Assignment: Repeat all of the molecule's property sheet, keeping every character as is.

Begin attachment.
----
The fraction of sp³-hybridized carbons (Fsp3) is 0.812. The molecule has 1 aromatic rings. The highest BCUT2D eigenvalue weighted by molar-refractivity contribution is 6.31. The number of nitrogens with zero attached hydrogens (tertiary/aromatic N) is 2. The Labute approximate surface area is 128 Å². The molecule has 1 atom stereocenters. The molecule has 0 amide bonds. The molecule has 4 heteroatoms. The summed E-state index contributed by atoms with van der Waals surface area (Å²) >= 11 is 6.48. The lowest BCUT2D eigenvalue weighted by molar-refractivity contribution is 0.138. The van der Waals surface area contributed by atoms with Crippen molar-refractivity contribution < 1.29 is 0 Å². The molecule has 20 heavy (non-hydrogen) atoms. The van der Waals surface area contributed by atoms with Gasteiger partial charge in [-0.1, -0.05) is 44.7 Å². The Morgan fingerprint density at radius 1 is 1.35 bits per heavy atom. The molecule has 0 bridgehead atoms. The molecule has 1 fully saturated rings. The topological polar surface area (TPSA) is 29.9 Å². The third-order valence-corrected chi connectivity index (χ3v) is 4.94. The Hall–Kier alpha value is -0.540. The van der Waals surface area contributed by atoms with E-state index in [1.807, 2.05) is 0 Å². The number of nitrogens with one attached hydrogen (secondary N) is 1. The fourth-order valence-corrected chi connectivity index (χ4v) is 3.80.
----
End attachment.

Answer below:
The fraction of sp³-hybridized carbons (Fsp3) is 0.812. The molecule has 1 aromatic rings. The highest BCUT2D eigenvalue weighted by molar-refractivity contribution is 6.31. The number of nitrogens with zero attached hydrogens (tertiary/aromatic N) is 2. The Labute approximate surface area is 128 Å². The molecule has 1 atom stereocenters. The molecule has 0 amide bonds. The molecule has 4 heteroatoms. The summed E-state index contributed by atoms with van der Waals surface area (Å²) >= 11 is 6.48. The lowest BCUT2D eigenvalue weighted by molar-refractivity contribution is 0.138. The van der Waals surface area contributed by atoms with Crippen molar-refractivity contribution < 1.29 is 0 Å². The molecule has 20 heavy (non-hydrogen) atoms. The van der Waals surface area contributed by atoms with Gasteiger partial charge in [-0.1, -0.05) is 44.7 Å². The Morgan fingerprint density at radius 1 is 1.35 bits per heavy atom. The molecule has 0 bridgehead atoms. The molecule has 1 fully saturated rings. The topological polar surface area (TPSA) is 29.9 Å². The third-order valence-corrected chi connectivity index (χ3v) is 4.94. The Hall–Kier alpha value is -0.540. The van der Waals surface area contributed by atoms with E-state index in [1.807, 2.05) is 0 Å². The number of nitrogens with one attached hydrogen (secondary N) is 1. The fourth-order valence-corrected chi connectivity index (χ4v) is 3.80.